Every single higher education institution (HEI) boasts of the importance it places on the development of the region
in which it is located. A quick glance at the Mission Statement of practically any HEI will immediately bring to light the formal recognition that is given to the institution for its contributions to the well-being and progress of the community and beyond through the teaching and research services it provides.
However, as societies have become increasingly engulfed by the maelstrom of globalisation, practically every higher education system in the world has become forced to limit its involvement in regional development to specific economic, scientific and technological development activities. These activities range from the intention of creating closer links with industry to the setting up of impressive science and technology parks.
Not far removed from this is the fact that HEIs are faced with growing pressure to become active agents in the promotion of regional economic development.
This trend was confirmed in a recent study that was conducted in 14 of the world’s regions through the Programme on Institutional Management in Higher Education
, IMHE, that is run by the Organisation for Economic Co-operation and Development (OECD). The study
, entitled The Contribution of Higher Education Institutions to Regional Development
, analysed the contributions that HEIs made to regions in terms of business innovation, the training of human capital, and social, cultural and environmental development.
If the variations that are due to specific regional contexts and long-established institutional dynamics are taken into consideration, it may generally be observed that there has been an attempt to provide mechanisms at governmental and institutional level that stimulate, among other things, the development of new academic programmes, the setting up of new liaison offices with the business sector, the creation of technology transfer offices, the laying down of regulations on intellectual property and even methods for assessing the impact HEIs have on a region’s economy. The efforts made to streamline syllabuses and study programmes to meet the needs of the job market more efficiently and quickly should also be highlighted.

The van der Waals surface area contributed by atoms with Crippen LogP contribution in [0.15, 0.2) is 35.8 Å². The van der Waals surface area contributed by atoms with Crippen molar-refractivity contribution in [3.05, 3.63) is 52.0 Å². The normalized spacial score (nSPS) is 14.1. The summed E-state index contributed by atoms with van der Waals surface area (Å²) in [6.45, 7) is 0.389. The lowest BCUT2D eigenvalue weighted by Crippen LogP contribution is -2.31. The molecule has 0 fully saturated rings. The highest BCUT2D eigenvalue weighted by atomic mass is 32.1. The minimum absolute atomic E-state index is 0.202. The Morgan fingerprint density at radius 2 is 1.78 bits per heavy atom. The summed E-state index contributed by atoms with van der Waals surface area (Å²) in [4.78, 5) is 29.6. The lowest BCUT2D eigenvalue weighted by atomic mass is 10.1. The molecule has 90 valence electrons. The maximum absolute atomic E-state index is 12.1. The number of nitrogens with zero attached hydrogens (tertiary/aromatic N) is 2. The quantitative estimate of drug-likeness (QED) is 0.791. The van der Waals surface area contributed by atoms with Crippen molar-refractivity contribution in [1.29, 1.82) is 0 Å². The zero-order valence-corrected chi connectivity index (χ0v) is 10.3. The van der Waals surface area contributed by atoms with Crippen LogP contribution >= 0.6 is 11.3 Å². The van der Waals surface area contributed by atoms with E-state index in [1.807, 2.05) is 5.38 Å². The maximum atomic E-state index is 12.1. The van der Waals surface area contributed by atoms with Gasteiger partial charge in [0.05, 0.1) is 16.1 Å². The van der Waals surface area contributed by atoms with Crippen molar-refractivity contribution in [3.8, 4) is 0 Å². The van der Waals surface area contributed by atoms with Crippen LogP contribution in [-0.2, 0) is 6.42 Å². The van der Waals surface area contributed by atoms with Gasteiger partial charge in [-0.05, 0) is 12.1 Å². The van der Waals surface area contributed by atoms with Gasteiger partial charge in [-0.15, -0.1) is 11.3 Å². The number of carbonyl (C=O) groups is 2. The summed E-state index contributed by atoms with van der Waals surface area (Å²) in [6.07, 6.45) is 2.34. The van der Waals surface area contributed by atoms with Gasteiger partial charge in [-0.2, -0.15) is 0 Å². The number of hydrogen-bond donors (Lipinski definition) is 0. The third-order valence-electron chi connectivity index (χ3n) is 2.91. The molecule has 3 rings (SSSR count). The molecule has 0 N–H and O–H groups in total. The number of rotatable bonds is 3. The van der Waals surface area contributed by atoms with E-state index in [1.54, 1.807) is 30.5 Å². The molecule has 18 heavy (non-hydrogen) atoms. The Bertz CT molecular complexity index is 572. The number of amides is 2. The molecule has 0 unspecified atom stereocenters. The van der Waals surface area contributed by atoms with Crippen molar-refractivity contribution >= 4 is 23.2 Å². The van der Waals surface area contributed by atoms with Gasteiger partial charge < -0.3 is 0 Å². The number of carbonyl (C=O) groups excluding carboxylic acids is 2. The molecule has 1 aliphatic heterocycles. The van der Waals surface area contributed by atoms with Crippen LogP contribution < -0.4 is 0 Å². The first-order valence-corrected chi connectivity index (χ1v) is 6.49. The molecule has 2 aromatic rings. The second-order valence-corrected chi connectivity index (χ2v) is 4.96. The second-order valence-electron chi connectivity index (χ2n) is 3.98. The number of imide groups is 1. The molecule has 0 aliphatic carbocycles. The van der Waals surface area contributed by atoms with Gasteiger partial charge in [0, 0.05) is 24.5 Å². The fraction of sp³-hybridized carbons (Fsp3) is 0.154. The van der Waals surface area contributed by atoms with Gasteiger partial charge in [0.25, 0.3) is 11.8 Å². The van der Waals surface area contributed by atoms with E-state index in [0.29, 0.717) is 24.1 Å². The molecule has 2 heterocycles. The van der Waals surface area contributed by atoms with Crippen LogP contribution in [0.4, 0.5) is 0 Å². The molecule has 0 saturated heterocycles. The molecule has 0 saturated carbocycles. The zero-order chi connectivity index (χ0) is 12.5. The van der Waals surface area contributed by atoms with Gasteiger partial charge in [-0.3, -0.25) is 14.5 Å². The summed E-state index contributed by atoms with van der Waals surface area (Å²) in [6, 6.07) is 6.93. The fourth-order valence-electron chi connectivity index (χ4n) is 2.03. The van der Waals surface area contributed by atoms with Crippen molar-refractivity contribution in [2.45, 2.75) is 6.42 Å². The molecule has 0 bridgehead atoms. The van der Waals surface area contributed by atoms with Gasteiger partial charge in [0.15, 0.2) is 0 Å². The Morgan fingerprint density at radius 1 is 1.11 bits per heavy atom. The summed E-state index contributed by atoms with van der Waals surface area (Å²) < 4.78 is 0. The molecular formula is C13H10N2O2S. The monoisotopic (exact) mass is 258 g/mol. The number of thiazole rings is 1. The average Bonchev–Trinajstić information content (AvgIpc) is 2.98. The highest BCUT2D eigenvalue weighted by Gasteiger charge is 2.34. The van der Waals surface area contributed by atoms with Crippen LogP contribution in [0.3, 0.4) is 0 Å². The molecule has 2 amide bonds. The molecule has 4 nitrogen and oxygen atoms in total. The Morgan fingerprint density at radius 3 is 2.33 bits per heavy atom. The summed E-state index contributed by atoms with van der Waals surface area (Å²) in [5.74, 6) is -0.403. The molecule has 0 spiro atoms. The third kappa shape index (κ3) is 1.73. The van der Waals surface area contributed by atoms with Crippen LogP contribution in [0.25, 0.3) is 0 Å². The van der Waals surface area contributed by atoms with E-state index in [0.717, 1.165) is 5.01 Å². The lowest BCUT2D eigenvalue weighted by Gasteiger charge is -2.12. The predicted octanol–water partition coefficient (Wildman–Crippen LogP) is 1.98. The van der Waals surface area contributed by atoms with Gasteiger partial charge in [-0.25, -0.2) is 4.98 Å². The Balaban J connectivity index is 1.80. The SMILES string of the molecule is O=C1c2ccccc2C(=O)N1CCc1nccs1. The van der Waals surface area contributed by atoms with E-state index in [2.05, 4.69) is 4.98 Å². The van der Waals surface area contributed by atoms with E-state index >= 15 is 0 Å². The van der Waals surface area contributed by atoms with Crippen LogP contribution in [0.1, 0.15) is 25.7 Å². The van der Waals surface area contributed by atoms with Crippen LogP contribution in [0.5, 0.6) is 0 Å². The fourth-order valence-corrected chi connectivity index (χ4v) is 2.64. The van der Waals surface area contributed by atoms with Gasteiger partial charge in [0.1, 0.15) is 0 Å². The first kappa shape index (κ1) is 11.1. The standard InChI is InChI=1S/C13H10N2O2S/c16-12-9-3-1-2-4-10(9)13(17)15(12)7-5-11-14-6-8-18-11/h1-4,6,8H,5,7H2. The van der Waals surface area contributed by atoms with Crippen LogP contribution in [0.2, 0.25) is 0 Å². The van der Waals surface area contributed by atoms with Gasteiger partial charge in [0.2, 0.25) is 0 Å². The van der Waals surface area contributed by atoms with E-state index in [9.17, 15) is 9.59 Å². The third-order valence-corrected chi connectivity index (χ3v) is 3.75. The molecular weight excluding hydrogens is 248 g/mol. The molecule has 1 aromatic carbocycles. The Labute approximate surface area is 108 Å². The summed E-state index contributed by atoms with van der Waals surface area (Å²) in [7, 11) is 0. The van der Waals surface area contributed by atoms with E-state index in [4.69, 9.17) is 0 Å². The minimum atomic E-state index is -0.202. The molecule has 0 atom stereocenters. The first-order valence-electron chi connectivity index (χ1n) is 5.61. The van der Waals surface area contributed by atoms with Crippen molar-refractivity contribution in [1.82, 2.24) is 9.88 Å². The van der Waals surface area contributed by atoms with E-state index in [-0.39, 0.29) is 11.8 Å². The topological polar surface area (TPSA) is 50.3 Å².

In this context, it is clear that the close attention HEIs have paid to the role they have taken on as promoters of economic development has given the impression that they are less interested in the other contributions they have made, which are just as important, to the social, cultural and environmental aspects of regional development.
The OECD study shows that HEIs generally carry out an impressive range of activities that go towards promoting the social, cultural and environmental development of their regions. However, it should be highlighted that these activities are often seen as marginal or incidental to the fundamental tasks of universities. A clear example of this is that there is usually no general consensus on the meaning, definition or scope of this concept, as opposed to research and teaching activities. Although some HEIs make reference to a third basic task known as “Public Service”, others define this role as “Extension” or “Community Service” or even “Cultural Dissemination”. The very fact that these functions are set to one side—both in terms of documentation and institutional administrative structures—contributes to the false idea that these activities have nothing whatsoever to do with teaching and research.
The specific regional reports that formed part of the OECD study made reference to a number of specific successful practices
that various HEIs had started to run that managed to break the vicious circle of institutional marginalisation.
This is the case of
community social service programmes that the University of Monterrey (UDEM)
, the Autonomous University of San Luis Potosí (UASLP)
and La Salle University (ULSA)
in Mexico have
set up. The students on these programmes devote a minimum of 480 hours to social service programmes that, while directly benefiting the community, are also clearly linked with the teaching-learning process. The approach adopted by Aalborg University
is also worthy of mention. Half of this university’s courses consist of projects—between 2000 and 3000 per academic cycle—which are devoted to solving problems in which the students work in teams to overcome problems that have been defined in cooperation with businesses, civil society organisations and governments. Another example is that of Jyväskylä University of Applied Sciences
, where 800 unemployed people have been reinstated on the labour market through educational training and retraining programmes. One more case that stands out is that of the North East of England
, where five higher educations institutions in the region use sports programmes to attract students from deprived backgrounds, boost their confidence and provide them with social cohesion skills.
It is true to say that HEIs have increased their contributions to regional development and may continue to do so. It is likewise true that such contributions cannot, nor should not, be restricted to economic development, but should include social, cultural and environmental considerations. If we look beyond HEIs, this means, amongst other things, considering the need to develop more coherent actions between institutions and between them and various organisations of civil society, companies and governmental entities, which should translate into suitable incentives, indicators and the monitoring of results. Furthermore, if we examine the internal running of HEIs, it is clear that there is an urgent need for change in the institutional set-up so that academic excellence, research and greater participation in regional development are valued as complementary rather than exclusive. There is proof that this is not only possible, but imperative.